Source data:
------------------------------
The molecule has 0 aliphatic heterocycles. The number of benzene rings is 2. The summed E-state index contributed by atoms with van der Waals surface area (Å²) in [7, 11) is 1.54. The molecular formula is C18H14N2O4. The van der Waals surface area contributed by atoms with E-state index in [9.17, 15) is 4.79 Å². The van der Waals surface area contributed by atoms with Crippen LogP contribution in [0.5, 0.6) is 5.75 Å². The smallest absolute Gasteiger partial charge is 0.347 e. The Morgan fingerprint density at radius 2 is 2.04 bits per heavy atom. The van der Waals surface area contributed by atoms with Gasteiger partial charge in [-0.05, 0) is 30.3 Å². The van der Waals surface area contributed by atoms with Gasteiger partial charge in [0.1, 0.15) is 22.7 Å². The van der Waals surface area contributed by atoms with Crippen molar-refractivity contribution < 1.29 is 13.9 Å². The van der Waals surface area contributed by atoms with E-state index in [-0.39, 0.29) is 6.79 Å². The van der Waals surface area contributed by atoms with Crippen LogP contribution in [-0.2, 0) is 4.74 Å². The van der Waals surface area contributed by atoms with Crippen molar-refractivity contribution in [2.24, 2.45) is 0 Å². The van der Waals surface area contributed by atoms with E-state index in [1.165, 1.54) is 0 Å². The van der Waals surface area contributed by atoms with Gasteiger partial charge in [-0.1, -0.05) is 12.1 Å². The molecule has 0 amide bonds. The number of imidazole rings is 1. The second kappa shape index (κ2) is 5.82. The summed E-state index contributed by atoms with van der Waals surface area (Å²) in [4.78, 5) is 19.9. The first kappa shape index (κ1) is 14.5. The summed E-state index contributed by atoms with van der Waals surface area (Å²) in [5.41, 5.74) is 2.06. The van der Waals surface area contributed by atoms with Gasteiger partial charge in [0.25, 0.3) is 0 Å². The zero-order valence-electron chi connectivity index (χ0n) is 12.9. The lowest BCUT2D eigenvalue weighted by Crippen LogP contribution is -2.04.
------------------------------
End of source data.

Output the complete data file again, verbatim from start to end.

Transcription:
The molecule has 0 aliphatic heterocycles. The number of benzene rings is 2. The summed E-state index contributed by atoms with van der Waals surface area (Å²) in [7, 11) is 1.54. The molecular formula is C18H14N2O4. The van der Waals surface area contributed by atoms with E-state index in [9.17, 15) is 4.79 Å². The van der Waals surface area contributed by atoms with Crippen LogP contribution in [0.5, 0.6) is 5.75 Å². The smallest absolute Gasteiger partial charge is 0.347 e. The Morgan fingerprint density at radius 2 is 2.04 bits per heavy atom. The van der Waals surface area contributed by atoms with Gasteiger partial charge in [-0.05, 0) is 30.3 Å². The van der Waals surface area contributed by atoms with Gasteiger partial charge in [0.1, 0.15) is 22.7 Å². The van der Waals surface area contributed by atoms with Crippen molar-refractivity contribution < 1.29 is 13.9 Å². The van der Waals surface area contributed by atoms with E-state index in [-0.39, 0.29) is 6.79 Å². The van der Waals surface area contributed by atoms with Crippen LogP contribution in [-0.2, 0) is 4.74 Å². The van der Waals surface area contributed by atoms with Crippen molar-refractivity contribution in [2.24, 2.45) is 0 Å². The van der Waals surface area contributed by atoms with E-state index in [1.165, 1.54) is 0 Å². The van der Waals surface area contributed by atoms with Gasteiger partial charge in [-0.1, -0.05) is 12.1 Å². The molecule has 0 amide bonds. The number of imidazole rings is 1. The second kappa shape index (κ2) is 5.82. The summed E-state index contributed by atoms with van der Waals surface area (Å²) in [4.78, 5) is 19.9. The first kappa shape index (κ1) is 14.5. The summed E-state index contributed by atoms with van der Waals surface area (Å²) in [5.41, 5.74) is 2.06. The van der Waals surface area contributed by atoms with Gasteiger partial charge in [0.25, 0.3) is 0 Å². The zero-order valence-electron chi connectivity index (χ0n) is 12.9. The lowest BCUT2D eigenvalue weighted by Crippen LogP contribution is -2.04.